Margaret Stewart (Maighread Stiùbhart) is a renowned Gaelic singer from the Isle-of-Lewis in the Outer Hebrides of Scotland, with a career spanning approximately 30 years and three studio albums to her name. She is a native Gaelic speaker and has a great passion for the songs and culture of her homeland. As well as her musical performances, in collaboration with some of the cream of Highland and Irish musicians, she is also in demand as a mentor, teacher and lecturer on various themes of Gaelic song and related history. Margaret has amassed an impressive repertoire of songs and a goodly number of those relate to the music of the great Highland bagpipe. She has recorded two seminal albums with pipers Allan and Iain MacDonald (‘Fhuair mi Pog’ and Colla Mo Rùn’) and a solo album (Togaidh mi mo Sheòlta) on the Greentrax label.
Eeva Maria Leino
Eeva Maria Leino grew up in the Finnish countryside and has dedicated herself to the study and teaching of Finnish mythology, folklore, herbalism and ancestral wisdom, having written two books in Finnish that weave these subjects with depth psychology. Her path of singing has taken many diverse shapes, including being a vocalist in a metal band, and later finding her voice more deeply through finno-ugric shamanistic traditions, utilizing drum and kantele. Her work is devoted to supporting people to connect with the inner power of the soul, called “haltija” in Finnish.
Nóirín Ní Riain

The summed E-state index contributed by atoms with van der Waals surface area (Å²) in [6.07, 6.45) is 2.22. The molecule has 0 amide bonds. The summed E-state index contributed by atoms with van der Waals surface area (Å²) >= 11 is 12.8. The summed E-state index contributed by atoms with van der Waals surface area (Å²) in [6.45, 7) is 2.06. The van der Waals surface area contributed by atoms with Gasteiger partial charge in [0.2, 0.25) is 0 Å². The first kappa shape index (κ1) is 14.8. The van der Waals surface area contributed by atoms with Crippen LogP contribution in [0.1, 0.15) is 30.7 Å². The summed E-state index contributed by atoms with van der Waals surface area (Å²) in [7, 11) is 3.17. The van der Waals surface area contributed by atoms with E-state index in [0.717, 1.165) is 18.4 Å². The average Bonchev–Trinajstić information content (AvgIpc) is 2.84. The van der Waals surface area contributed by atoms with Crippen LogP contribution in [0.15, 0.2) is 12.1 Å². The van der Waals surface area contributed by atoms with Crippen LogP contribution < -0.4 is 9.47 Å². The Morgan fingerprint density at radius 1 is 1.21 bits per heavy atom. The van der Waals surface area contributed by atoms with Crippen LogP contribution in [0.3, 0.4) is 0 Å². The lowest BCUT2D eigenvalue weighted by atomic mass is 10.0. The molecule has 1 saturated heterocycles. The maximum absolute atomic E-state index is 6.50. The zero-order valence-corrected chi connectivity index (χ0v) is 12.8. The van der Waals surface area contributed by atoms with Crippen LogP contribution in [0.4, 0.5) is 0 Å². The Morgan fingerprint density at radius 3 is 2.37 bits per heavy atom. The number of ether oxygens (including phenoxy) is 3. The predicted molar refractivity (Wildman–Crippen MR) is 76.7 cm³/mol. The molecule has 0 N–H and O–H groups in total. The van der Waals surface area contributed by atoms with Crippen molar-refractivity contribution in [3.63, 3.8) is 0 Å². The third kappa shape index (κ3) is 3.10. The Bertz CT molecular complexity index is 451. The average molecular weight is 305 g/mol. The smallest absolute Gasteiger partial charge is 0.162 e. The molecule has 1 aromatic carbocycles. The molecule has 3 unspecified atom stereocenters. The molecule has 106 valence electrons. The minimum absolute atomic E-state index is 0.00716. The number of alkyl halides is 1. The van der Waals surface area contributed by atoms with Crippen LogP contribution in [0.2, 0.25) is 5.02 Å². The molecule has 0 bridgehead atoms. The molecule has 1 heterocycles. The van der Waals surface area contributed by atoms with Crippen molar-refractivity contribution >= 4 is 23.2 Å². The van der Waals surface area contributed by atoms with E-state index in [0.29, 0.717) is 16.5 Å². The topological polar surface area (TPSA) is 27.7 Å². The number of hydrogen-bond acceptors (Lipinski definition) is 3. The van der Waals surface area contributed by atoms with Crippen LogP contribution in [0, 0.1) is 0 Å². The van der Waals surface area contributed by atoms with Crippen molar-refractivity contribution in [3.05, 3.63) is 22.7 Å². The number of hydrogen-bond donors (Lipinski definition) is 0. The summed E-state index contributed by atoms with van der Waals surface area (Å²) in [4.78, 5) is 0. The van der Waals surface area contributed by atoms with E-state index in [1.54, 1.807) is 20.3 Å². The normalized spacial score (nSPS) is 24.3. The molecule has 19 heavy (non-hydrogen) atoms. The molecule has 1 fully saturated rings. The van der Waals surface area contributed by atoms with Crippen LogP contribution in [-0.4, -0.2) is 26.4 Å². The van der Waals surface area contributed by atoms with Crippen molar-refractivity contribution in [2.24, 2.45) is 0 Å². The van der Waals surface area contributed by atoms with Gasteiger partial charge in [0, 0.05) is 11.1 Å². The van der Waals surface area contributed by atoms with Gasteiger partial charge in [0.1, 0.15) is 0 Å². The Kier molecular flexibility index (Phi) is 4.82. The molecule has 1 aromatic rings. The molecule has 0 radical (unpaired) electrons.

Nóirín has traversed many diverse paths during her life-time and lives our her life in great gratitude for the good of it all, despite “the hollow lands and hilly lands” (William Butler Yeats). One constant, natural given has been as a singer of spiritual song; beginning with the Irish sean-nós amhrán cráifeach, this led her to other traditions such as Gregorian Chant, the music of Hildegard von Bingen, Joa Bolendas and Mira Bai. She is author of several books ranging from a children’s Irish traditional song collection, the repertoire of her sean-nós singing mentor, Pilib Ó Laoghaire, an autobiography in 2008 and the publication of her doctoral thesis in 2011 and numerous articles. In 2003, she was awarded the first ever doctorate in Theology from MIC, University of Limerick for her originality in creating a theology of Listening for which she coined the term, Theosony, meaning The Sound of God. Always longing to pursue a call to ministry, she was ordained an Inter-faith minister in London in 2017.